Today I was playing with the count data from a small RNA-Seq experiment performed in Arabidopsis thaliana.
At some point, I decided to look at the mean-variance relationship for the fragment counts. As I said, the dataset is small; there are only 3 replicates per condition from which to estimate the variance. Moreover, each sample is from a different batch. I wasn’t expecting to see much.
But there was a pattern in the mean-variance plot that was impossible to miss.
It is a nice straight line that many points lie on, but none dare to cross. A ceiling.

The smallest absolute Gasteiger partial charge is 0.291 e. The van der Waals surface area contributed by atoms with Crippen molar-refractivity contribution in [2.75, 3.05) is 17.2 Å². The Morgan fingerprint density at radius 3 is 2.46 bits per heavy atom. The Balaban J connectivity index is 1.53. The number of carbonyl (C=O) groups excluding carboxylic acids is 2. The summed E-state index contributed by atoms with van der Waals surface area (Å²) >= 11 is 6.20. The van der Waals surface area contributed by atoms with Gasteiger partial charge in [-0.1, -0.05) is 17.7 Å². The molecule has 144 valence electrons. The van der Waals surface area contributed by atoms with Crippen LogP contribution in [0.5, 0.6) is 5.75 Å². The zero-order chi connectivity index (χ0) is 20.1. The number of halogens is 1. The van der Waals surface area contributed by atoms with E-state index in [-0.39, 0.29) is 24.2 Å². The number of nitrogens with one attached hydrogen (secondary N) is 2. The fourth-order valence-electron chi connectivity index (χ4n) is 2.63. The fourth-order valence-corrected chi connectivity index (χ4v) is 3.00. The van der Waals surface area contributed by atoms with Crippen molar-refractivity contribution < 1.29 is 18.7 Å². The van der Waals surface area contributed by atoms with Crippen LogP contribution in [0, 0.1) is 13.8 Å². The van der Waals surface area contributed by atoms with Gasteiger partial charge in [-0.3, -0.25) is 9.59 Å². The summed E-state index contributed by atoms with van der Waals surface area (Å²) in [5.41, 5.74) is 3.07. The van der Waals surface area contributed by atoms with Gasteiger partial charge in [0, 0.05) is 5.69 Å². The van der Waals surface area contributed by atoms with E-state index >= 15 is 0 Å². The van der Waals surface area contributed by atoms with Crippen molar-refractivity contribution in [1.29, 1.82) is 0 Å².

The ceiling looked mysterious at first, but then I found a simple explanation. The sample variance of \(n\) numbers \(a_1,\ldots,a_n\) can be written as
where \(\mu\) is the sample mean. Thus,
For non-negative numbers, \(n^2\mu^2=(\sum a_i)^2\geq \sum a_i^2\), and
This means that on a log-log plot, all points \((\mu,\sigma^2)\) lie on or below the line \(y=2x+\log n\).
Moreover, the points that lie exactly on the line correspond to the samples where all \(a_i\) but one are zero. In other words, those are gene-condition combinations where the gene’s transcripts were registered in a single replicate for that condition.